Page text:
Have you ever had flashbacks?

Not memories, those are
wispy small things.
Even the strong ones aren’t sentient. They’re so willful.
They reek of choice.
They can have color, sure, but never touch.

No, touch belongs to the flashbacks.
Rug burn over and over again.
The carpet was white and clean with large loops,
I played with the loose ones,
if anything is real.

My hair is long again and I’m pulling it back because you always have to clean up after.

I can’t sleep any more or see anymore or breathe any more.
It’s so hard to stay put,
but a middle finger on
a highway
grounds me.

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Blog – http://redwheelbarrowpoets.org (263 followers)
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Twitter – https://twitter.com/RWBPoets (108 followers)

GV – It’s Here! Red Wheelbarrow 11 Launching

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The Red Wheelbarrow 11 is launching at GainVille Café on Friday, September 28, 2018, an event hosted by Mark Fogarty. Mark hosts the GainVille Cafe reading series and is one of The Red Wheelbarrow’ three managing editors.

The feature at both launches is all the poets we are publishing. As your work is in The Red Wheelbarrow # 11, we would be delighted if you join us and read from your poems that we’ve published.

Each year’s Red Wheelbarrow spotlights and presents an in-depth look at the poetry of one of our community’s members. We are very excited and happy to announce that The Red Wheelbarrow # 11’s featured poet is Jim Klein. It is a delight and a true honor to showcase Jim’s work this year. Jim is a true poetry hero, the father of our Red Wheelbarrow community, and a master poet at the top of his game.

An $9 cover includes coffee/tea, dessert.

7 PM, GainVille Café
17 Ames Avenue
Rutherford
201-507-1800

WCW-Roger Sedarat

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September is National Translation Month! Join us at the Williams Center to celebrate. Our feature this month is the Iranian-American poet and translator Roger Sedarat who will present a dramatic performance based on his recent poetry collection Haji as Puppet: an Orientalist Burlesque, which interrogates and challenges the western gaze toward the Middle East.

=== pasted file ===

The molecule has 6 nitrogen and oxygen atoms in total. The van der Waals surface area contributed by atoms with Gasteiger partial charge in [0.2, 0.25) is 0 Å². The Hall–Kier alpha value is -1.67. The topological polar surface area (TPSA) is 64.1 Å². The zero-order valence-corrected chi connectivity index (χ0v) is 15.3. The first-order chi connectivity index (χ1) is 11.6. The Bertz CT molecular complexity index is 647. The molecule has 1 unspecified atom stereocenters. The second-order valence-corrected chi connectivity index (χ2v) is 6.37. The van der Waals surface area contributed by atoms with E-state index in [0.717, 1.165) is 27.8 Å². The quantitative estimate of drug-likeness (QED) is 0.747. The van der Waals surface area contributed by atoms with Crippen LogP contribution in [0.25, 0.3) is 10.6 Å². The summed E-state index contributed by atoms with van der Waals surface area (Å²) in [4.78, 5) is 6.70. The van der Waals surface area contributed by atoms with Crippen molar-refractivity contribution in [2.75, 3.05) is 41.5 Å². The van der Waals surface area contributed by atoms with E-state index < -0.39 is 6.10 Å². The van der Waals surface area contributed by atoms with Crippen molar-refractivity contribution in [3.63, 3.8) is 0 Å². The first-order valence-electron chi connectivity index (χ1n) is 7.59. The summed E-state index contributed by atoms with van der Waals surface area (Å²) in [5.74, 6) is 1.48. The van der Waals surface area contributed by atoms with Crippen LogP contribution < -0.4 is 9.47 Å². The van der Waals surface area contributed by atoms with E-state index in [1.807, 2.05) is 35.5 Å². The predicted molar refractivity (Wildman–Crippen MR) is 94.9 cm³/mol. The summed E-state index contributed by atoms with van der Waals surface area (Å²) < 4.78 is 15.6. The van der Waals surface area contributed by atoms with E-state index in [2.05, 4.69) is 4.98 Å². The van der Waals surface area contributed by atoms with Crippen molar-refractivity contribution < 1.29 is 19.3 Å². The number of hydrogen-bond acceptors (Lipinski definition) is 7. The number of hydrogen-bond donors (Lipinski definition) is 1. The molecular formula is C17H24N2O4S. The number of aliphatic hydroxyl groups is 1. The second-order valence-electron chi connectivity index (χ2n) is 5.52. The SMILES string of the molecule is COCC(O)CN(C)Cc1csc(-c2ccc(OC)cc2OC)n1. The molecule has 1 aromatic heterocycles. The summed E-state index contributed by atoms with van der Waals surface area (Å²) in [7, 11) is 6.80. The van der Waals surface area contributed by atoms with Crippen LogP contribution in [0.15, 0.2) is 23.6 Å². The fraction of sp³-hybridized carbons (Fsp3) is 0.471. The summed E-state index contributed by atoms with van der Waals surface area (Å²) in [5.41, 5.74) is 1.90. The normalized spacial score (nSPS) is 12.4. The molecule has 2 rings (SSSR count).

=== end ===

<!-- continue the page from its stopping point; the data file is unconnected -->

For over 15 years, Sedarat has been performing poetry and translation as Haji, a Persian punk persona based on the 19th century stereotypical picaresque British novel The Adventures of Hajji Baba of Ispahan by J.J. Morier. The translation backstory of this novel has real relevance to Sedarat’s Haji project. The first translator to bring this novel into Persian actually re-appropriated some of the Orientalist depictions. To this end, with Haji, Sedarat attempts to expose American assumptions of Iran and the Middle East. This promises to be a fun and memorable show not to be missed!

Reviews:

“Not since Ali Hakim, the Persian peddler in Oklahoma!has a minor Middle Eastern character lit up the grand stage.
—Roger Ailes, Former Fox News Chief

“Heh heh heh. Heck of a show!”—George W. Bush, Former American President

“O, O, O, that Rumi rag. It’s so erotic. So exotic!”—Azar Nafisi, author of Reading Lolita in Tehran

“With so much trouble in the region, it’s great to let go and laugh at it all.”—Henry Kissinger, former Secretary of State

Join us on Wednesday, September 5, 2018, 7:00 PM at the William Carlos Williams Center, One Williams Plaza in Rutherford NJ.

Admission is free and there is an open mic with generous reading times.

A JAZZMASTER, A POETIST, AND THE NEW BOOK IS HERE!

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Summertime equals a hot time at GainVille Café Friday, Aug. 16! We will have back Rutherford’s own jazzmaster with his EIICHI YAMAMOTO DUO. And we will have a special feature, a tribute to poetist (poetic vocalist) KAREN GIBSON ROC presenting her videos and poetry. Plus, THE RUTHERFORD RED WHEELBARROW 6 is back from the printer and looks fantastic! Copies will be available for sale if you don’t want to wait for the official launch Sept. 4. 7 PM, 17 Ames Avenue, Rutherford NJ. $6 cover includes coffee/tea and dessert. GainVille Café